THE 2017 Sydney Markets Fresh Awards Produce Grower of the Year was won by the appropriately named business, Vegie King, of Rossmore NSW.
The award recognises Sydney Markets Fruit and Vegetable Growers who demonstrate a high degree of competence across a range of criteria including product quality, consistency, presentation and customer service.
Founded by David Chung 45 years ago, Vegie King Produce has been a staple go-to for many of NSW’s best greengrocers for almost half a century.
David and his two sons, Garry and Simon, grow an extensive range of Chinese vegetables that includes baby bok choy, choy sum, Chinese broccoli, coriander, continental parsley, rocket and dill on their 2 hectare property.
The family is known for going to great lengths to provide customers with the highest quality produce and service.
Son Garry said it’s got to be in your heart.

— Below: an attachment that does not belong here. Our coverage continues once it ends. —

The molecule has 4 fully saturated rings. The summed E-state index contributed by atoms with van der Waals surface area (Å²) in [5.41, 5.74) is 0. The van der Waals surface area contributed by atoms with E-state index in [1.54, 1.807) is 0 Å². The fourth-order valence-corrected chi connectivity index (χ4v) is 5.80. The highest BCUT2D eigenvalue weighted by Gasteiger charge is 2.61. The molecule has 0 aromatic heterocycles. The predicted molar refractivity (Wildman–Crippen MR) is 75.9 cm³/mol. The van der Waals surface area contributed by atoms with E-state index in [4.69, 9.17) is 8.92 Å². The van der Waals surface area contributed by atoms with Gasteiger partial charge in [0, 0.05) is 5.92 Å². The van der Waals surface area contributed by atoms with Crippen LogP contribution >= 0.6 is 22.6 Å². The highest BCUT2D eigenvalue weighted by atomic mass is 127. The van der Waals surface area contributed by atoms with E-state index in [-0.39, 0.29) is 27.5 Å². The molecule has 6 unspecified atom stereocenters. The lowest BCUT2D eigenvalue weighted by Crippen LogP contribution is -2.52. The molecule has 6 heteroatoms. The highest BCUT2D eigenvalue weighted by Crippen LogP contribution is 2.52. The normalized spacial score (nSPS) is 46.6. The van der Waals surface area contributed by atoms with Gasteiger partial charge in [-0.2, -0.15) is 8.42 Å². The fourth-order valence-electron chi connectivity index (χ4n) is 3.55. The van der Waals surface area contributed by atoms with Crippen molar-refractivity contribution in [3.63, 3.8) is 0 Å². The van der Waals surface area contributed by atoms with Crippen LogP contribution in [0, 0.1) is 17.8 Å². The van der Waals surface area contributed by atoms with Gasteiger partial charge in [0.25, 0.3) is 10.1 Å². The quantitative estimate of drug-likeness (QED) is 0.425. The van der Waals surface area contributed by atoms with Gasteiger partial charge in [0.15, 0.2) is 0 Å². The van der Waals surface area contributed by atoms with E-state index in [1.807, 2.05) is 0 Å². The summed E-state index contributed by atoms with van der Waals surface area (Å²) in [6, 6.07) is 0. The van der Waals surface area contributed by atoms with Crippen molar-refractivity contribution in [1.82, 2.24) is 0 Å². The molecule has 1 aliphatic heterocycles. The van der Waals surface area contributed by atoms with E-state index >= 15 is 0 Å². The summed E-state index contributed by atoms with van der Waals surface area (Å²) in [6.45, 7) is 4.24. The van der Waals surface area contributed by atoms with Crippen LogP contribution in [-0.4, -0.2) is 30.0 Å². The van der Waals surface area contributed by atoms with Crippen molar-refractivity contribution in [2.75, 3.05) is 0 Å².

“When a customer sees good quality they will always buy it off you and trust you,” he said.
“Our farming principle is just basic but we’ve done a good job of our customer base as they’ve been with us forever.
“You’ve got to do everything the customer wants and if they walk away happy then I’m happy.
“As a kid I remember the main things that came out from the farm were shallots, radish, big bok choy, white radish and curly parsley.
“We stick to the main things: Chinese vegetables, and coriander and parsley are always popular.”
Garry said that in two years’ time the farm will be sold as all the development has pushed people out and most farms in the local basin are all going.
“Dad wants to semi-retire, and my brother and I hopefully want to keep the business running but we don’t know what will happen, so who knows?” he said.
“Dad says, where are all our fresh veggies going to come, from when all the farms are going?”
The family also does the growers markets around Sydney.
They find customers always ask where the produce comes from and that it is locally grown.
“I think my brother was the first to start off growers markets,” Garry said.
“Though Dad is looking to retire, he still likes to come into the market, when he’s there he’s happy.
“He was one of the ones to start off the Australian Chinese Association.
“Most of the growers are from the same village in Canton so they all know each other.
“It’s also a social thing of being there with friends.”